landlords UK buy-to-let

Stigma around landlords needs to end to boost housing market

Buy-to-let landlords are often vilified in the media, and a new survey shows that some are even reluctant to call themselves “landlords” because of it.

The buy-to-let market is a crucial section of the UK housing industry. Around 4.4 million households – which equates to around 20% – are currently renting the property they inhabit.

The balance between renting and homeownership is often a focus of government policy, with multiple measures being set out to get people on the housing ladder. However, this focus, alongside factors such as additional taxes and legislation for landlords, has arguably led to an overall negative view of the industry for many.

Furthermore, the media often hones in on unfortunate cases and “rogue landlords” in the sector.

A landlord by any other name

In a survey by Mortgages for Business looking at attitudes in the buy-to-let community, 73% said that they felt they were unfairly portrayed as “this generation’s financial bogeyman”.

Interestingly, many in the sector have decided that they even want to shun the title “landlord”. Almost two thirds (59%) said that the term is now outdated. Apparently, the phrase “small housing provider” is the most popular alternative.

A further 21% said they’d rather be called something else, such as rental accommodation provider. Only a third (36%) are happy to still be referred to as a landlord.

Too much baggage

According to Gavin Richardson, managing director of Mortgages for Business, it is hardly surprising that the industry is looking to update its reputation.

“Sections of the media have vilified the buy-to-let community,” he says. “The government has hammered them – think Theresa May’s 3% stamp duty surcharge and other tax deterrents. It’s got to the point where the buy-to-let community doesn’t want to be associated with the term ‘landlord’ anymore. The term carries much more baggage than it once did.”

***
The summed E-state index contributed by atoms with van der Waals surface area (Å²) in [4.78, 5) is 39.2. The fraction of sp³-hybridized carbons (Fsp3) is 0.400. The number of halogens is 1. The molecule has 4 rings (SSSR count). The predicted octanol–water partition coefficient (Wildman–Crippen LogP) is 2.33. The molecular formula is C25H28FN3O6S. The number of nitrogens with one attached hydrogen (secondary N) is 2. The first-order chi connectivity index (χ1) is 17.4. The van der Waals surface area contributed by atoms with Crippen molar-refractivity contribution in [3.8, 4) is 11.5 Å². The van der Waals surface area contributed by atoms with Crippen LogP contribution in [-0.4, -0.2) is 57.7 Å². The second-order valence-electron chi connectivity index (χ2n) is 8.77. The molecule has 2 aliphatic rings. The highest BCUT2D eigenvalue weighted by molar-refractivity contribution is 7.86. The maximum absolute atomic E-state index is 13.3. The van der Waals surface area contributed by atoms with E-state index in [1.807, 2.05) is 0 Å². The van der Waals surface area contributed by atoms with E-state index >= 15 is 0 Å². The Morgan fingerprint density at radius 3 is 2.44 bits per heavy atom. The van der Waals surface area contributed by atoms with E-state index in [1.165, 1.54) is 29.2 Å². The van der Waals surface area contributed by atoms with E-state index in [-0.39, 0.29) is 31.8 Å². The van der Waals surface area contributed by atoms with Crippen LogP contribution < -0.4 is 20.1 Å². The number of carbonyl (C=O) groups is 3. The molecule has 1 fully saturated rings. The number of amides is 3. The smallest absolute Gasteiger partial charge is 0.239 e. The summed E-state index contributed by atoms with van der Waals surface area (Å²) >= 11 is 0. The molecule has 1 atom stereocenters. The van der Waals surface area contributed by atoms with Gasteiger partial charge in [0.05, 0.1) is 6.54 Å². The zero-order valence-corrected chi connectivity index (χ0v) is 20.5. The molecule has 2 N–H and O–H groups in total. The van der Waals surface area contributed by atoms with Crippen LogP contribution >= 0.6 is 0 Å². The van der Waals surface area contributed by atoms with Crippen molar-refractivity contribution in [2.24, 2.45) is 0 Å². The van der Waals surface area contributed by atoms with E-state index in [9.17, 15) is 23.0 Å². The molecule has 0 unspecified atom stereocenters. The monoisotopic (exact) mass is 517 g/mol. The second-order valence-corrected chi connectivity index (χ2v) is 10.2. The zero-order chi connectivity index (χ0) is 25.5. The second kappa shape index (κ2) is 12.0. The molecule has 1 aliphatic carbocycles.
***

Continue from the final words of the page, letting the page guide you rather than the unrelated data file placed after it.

In fact, though, the Treasury reaps plenty of benefits from the private rented sector. The majority of landlords are paying 40% tax on their rental income, says Richardson.

Removing landlords would be detrimental

With first-time buyers now having to save around 113% of their annual salary to afford a property deposit, it would seem that despite the government’s “hammering” of the buy-to-let sector, the housing ladder is still difficult to get onto.

The rental market is therefore vital to house hundreds of thousands of young people saving to buy a home. As well as this, there are many who rent by choice into older age, or stay in the rental market for longer to ensure flexibility to pursue careers.

Richardson comments: “What would happen if we took landlords out of the housing equation? The impact on the property market would be significant and almost entirely negative. It’s not as if the government is pouring money into social housing – or making any progress on housebuilding.”

“Frankly, the government should be championing landlords and lauding their contribution to the housing sector – landlords are bailing the government out!”

Investing in a nest egg

There has been a major spike in the number of buy-to-let property purchases in the 60-64 age bracket, according to a recent report from Paragon Bank. Property investment in the age group grew by 52% between June 2020 and June 2021, which is more than in any other age demographic.

This increase in housing acquisition for people nearing retirement age is a clear indicator of the confidence still felt in the UK housing market. At present, with savings rates at historic lows and stock markets notoriously volatile, well-advised property investment is an asset that can reap the best rewards for owners.

According to Richardson, millions of Brits face financial crisis in retirement from not putting enough money into pensions.

He adds: “Two thirds of employees aged 45 and over face poverty in old age unless they act soon. One in five Britons say they have no form of private or workplace pension. It is regularly drummed into us that we need to invest for a comfortable retirement.

“And yet, when people start building a nest-egg – investing in property to try to ensure they have an income for their retirement – they are reviled!”

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